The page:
Such conveniences make life online a touch nicer and more human-feeling. They also help marketers track your online activity and enable advertisers to target you with astonishing precision.
So: Cookies make life a little bit nicer, but they’re not exactly good for you. And although the term Web cookie didn’t directly derive from the delicious pastries, the analogy holds on any number of levels.
Finding a balance
How can you manage Web cookies for the best mix of convenience and privacy? Start with the simplest distinction: first-party versus third-party cookies. Essentially, a first-party cookie doesn’t venture beyond its own site — when you navigate away from the site, the cookie doesn’t follow you. And a first-party cookie is sufficient to remember your site preferences and keep you permanently logged in, in most cases.
Third-party cookies are not limited in that way. A third party might be an advertiser, for example, that places ads on several sites you visit. It knows you were at Amazon.com shopping for, let’s say a new laptop. Then, when you go to another website that advertiser serves, say a newspaper’s site, you’ll see an ad for the very laptop you were just looking at on Amazon. Or you’ll see what your spouse last shopped for at Amazon. Or your spouse will knock you off your computer to check Facebook and see an ad for what you were just shopping for, right before his birthday.
OK, those are some mildly annoying aspects of third-party cookies — but let’s not forget that the information doesn’t simply go away but accumulates to form a comprehensive picture of you to entities that profit from it and have no responsibility to look out for your well-being.
Another useful distinction is session versus persistent cookies. Session cookies keep track of the user when, for example, they navigate around a website. Set a site to display in English and as you click around, other pages on the site will also appear in English. Come back tomorrow and you may have to set that preference again. When you close your browser, session cookies are deleted.
Persistent cookies live on your computer, and they stay there until they expire or you delete them.
There’s a lot more to cookies, but the most important thing you need to know is how to control them. You can manage cookies from within your browser’s settings. In this case, controlling means deleting. You can delete Web cookies manually from time to time, through your browser’s History interface, or set your browser to manage cookies automatically. Click to skip to instructions for Google Chrome, Mozilla Firefox, and Microsoft Edge or Internet Explorer.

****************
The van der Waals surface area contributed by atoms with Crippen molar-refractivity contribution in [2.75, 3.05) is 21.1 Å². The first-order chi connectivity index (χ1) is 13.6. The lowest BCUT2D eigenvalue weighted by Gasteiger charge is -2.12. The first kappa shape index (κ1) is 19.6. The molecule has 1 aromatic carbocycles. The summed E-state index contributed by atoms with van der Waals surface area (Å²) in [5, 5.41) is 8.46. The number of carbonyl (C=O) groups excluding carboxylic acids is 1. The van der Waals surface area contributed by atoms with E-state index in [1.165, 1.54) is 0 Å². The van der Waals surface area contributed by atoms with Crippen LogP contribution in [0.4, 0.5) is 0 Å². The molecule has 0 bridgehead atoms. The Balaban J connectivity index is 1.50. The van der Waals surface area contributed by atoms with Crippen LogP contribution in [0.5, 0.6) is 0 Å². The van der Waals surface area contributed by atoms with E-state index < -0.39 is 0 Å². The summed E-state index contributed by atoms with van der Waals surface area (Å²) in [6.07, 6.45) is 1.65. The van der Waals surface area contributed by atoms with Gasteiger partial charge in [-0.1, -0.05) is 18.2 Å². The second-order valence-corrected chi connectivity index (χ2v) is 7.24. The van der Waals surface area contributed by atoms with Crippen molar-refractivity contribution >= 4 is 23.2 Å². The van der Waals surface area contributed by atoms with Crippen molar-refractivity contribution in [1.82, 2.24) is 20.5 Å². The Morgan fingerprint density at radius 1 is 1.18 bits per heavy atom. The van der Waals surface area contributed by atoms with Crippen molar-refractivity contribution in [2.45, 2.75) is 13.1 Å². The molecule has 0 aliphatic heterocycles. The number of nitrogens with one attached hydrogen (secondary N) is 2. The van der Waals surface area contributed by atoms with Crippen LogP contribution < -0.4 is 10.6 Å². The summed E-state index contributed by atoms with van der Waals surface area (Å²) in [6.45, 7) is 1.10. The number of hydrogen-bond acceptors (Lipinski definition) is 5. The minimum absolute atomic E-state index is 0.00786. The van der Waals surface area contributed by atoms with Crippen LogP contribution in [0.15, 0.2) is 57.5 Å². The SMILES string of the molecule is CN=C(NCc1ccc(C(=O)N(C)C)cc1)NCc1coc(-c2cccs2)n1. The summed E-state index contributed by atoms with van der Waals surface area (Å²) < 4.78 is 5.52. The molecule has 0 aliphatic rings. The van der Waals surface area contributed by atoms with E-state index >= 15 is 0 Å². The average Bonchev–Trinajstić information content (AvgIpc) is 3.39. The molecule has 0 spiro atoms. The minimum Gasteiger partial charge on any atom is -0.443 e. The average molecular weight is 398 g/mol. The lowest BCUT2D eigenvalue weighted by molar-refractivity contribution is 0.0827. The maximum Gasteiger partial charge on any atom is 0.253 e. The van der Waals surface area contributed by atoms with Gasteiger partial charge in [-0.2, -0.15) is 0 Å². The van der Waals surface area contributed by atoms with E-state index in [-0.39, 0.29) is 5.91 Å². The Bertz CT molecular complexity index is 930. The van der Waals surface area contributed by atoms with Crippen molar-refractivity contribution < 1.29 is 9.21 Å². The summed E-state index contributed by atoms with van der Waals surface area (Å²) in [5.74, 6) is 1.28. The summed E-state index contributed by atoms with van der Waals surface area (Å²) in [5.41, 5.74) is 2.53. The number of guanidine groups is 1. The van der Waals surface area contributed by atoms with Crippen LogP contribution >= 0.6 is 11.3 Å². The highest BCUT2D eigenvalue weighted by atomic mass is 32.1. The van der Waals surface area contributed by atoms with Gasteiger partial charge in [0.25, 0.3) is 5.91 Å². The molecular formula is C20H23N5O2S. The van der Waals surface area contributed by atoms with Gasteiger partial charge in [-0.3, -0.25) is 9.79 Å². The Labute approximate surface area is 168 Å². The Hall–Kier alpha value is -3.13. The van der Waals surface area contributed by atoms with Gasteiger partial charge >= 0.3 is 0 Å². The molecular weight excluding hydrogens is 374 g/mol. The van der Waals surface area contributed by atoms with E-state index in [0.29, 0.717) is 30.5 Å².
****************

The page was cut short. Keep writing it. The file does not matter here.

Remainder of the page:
Control cookies in Google Chrome
Click on the menu drop-down in the upper right corner and select Settings → Show advanced settings… → Content settings.
In the Cookies section, choose Keep local data only until you quit your browser.
Tick the box marked Block third-party cookies and site data.
Control cookies in Mozilla Firefox
Click on the menu drop-down in the upper right corner and select Options.
Choose Privacy in the pane at the left.
Under History, select Use custom settings for history from the drop-down menu, and then choose Never by Accept third-party cookies.
Set Keep until to I close Firefox.
Control cookies in Microsoft Edge or Internet Explorer
In Internet Explorer:
Click the menu drop-down in the upper right corner and choose Internet options…
In the Privacy tab, click Advanced.
Check the box marked Override automatic cookie handling.
Click the menu drop-down in the upper right corner and choose Settings.
Under Clear browsing data, click Choose what to clear.
Select Cookies and saved website data, as well as any other data you want to clear, and click Clear.
Click the left-pointing arrows at the top of the window to go back to the main Settings dialog.
Scroll down and click View advanced settings.
One thing we should point out: When you clear your Web cookies, you will effectively undo any “remember me” boxes you may have checked — including those saving logins on sites with two-factor authentication set up. That’s the price of privacy.